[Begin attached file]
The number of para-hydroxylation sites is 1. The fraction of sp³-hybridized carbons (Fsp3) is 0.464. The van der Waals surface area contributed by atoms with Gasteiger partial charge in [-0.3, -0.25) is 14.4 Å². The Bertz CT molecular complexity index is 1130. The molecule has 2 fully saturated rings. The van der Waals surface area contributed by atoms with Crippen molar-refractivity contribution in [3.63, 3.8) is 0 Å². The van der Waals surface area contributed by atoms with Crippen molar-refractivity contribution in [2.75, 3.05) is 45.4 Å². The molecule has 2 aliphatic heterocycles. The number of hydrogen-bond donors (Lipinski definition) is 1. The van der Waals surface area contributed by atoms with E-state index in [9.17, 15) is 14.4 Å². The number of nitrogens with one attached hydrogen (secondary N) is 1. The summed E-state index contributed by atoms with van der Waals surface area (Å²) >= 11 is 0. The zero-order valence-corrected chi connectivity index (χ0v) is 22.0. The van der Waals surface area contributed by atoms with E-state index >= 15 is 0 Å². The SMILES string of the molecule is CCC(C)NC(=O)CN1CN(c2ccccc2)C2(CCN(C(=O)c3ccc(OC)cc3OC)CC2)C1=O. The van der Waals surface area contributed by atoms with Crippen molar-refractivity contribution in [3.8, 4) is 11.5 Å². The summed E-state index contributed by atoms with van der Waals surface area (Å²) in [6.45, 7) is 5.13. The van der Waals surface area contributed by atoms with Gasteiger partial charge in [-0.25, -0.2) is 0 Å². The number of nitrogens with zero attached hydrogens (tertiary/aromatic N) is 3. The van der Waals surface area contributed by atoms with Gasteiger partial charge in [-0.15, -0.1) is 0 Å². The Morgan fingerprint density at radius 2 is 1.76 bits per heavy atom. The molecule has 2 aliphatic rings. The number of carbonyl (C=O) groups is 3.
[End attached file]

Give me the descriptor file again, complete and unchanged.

The number of para-hydroxylation sites is 1. The fraction of sp³-hybridized carbons (Fsp3) is 0.464. The van der Waals surface area contributed by atoms with Gasteiger partial charge in [-0.3, -0.25) is 14.4 Å². The Bertz CT molecular complexity index is 1130. The molecule has 2 fully saturated rings. The van der Waals surface area contributed by atoms with Crippen molar-refractivity contribution in [3.63, 3.8) is 0 Å². The van der Waals surface area contributed by atoms with Crippen molar-refractivity contribution in [2.75, 3.05) is 45.4 Å². The molecule has 2 aliphatic heterocycles. The number of hydrogen-bond donors (Lipinski definition) is 1. The van der Waals surface area contributed by atoms with E-state index in [9.17, 15) is 14.4 Å². The number of nitrogens with one attached hydrogen (secondary N) is 1. The summed E-state index contributed by atoms with van der Waals surface area (Å²) >= 11 is 0. The zero-order valence-corrected chi connectivity index (χ0v) is 22.0. The van der Waals surface area contributed by atoms with E-state index >= 15 is 0 Å². The SMILES string of the molecule is CCC(C)NC(=O)CN1CN(c2ccccc2)C2(CCN(C(=O)c3ccc(OC)cc3OC)CC2)C1=O. The van der Waals surface area contributed by atoms with Crippen molar-refractivity contribution in [3.8, 4) is 11.5 Å². The summed E-state index contributed by atoms with van der Waals surface area (Å²) in [6.45, 7) is 5.13. The van der Waals surface area contributed by atoms with Gasteiger partial charge in [-0.25, -0.2) is 0 Å². The number of nitrogens with zero attached hydrogens (tertiary/aromatic N) is 3. The van der Waals surface area contributed by atoms with Gasteiger partial charge in [-0.15, -0.1) is 0 Å². The Morgan fingerprint density at radius 2 is 1.76 bits per heavy atom. The molecule has 2 aliphatic rings. The number of carbonyl (C=O) groups is 3.